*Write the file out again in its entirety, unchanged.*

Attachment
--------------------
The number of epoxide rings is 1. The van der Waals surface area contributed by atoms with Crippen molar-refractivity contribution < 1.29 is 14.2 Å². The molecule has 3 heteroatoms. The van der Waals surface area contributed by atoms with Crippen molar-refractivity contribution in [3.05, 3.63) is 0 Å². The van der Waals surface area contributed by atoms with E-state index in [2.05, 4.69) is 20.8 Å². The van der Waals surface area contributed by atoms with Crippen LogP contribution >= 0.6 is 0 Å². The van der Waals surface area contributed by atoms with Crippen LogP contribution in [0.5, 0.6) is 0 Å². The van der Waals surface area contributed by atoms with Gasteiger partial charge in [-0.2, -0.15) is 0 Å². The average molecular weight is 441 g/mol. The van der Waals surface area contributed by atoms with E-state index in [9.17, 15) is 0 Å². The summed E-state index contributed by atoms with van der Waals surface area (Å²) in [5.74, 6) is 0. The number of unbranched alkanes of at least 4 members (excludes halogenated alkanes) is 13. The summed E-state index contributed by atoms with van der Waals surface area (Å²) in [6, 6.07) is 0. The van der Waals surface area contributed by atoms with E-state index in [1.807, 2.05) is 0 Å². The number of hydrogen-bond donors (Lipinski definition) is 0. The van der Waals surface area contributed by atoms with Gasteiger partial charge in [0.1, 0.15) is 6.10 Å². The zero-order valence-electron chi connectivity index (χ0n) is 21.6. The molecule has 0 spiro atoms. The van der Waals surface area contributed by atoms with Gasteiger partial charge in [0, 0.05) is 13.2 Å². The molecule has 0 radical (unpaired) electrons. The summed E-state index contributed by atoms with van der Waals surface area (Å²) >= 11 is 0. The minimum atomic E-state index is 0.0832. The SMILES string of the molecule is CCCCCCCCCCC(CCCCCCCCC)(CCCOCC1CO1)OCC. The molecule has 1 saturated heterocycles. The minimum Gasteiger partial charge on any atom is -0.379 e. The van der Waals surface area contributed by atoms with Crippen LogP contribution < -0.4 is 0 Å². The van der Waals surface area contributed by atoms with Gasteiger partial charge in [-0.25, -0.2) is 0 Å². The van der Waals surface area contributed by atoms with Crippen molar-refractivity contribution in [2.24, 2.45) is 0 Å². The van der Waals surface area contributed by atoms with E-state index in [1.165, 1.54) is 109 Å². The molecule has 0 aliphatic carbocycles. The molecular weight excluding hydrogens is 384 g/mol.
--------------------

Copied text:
The number of epoxide rings is 1. The van der Waals surface area contributed by atoms with Crippen molar-refractivity contribution < 1.29 is 14.2 Å². The molecule has 3 heteroatoms. The van der Waals surface area contributed by atoms with Crippen molar-refractivity contribution in [3.05, 3.63) is 0 Å². The van der Waals surface area contributed by atoms with E-state index in [2.05, 4.69) is 20.8 Å². The van der Waals surface area contributed by atoms with Crippen LogP contribution >= 0.6 is 0 Å². The van der Waals surface area contributed by atoms with Crippen LogP contribution in [0.5, 0.6) is 0 Å². The van der Waals surface area contributed by atoms with Gasteiger partial charge in [-0.2, -0.15) is 0 Å². The average molecular weight is 441 g/mol. The van der Waals surface area contributed by atoms with E-state index in [9.17, 15) is 0 Å². The summed E-state index contributed by atoms with van der Waals surface area (Å²) in [5.74, 6) is 0. The number of unbranched alkanes of at least 4 members (excludes halogenated alkanes) is 13. The summed E-state index contributed by atoms with van der Waals surface area (Å²) in [6, 6.07) is 0. The van der Waals surface area contributed by atoms with E-state index in [1.807, 2.05) is 0 Å². The number of hydrogen-bond donors (Lipinski definition) is 0. The van der Waals surface area contributed by atoms with Gasteiger partial charge in [0.1, 0.15) is 6.10 Å². The zero-order valence-electron chi connectivity index (χ0n) is 21.6. The molecule has 0 spiro atoms. The van der Waals surface area contributed by atoms with Gasteiger partial charge in [0, 0.05) is 13.2 Å². The molecule has 0 radical (unpaired) electrons. The summed E-state index contributed by atoms with van der Waals surface area (Å²) >= 11 is 0. The minimum atomic E-state index is 0.0832. The SMILES string of the molecule is CCCCCCCCCCC(CCCCCCCCC)(CCCOCC1CO1)OCC. The molecule has 1 saturated heterocycles. The minimum Gasteiger partial charge on any atom is -0.379 e. The van der Waals surface area contributed by atoms with Crippen LogP contribution < -0.4 is 0 Å². The van der Waals surface area contributed by atoms with Gasteiger partial charge in [-0.25, -0.2) is 0 Å². The van der Waals surface area contributed by atoms with Crippen molar-refractivity contribution in [2.24, 2.45) is 0 Å². The van der Waals surface area contributed by atoms with E-state index in [1.165, 1.54) is 109 Å². The molecule has 0 aliphatic carbocycles. The molecular weight excluding hydrogens is 384 g/mol.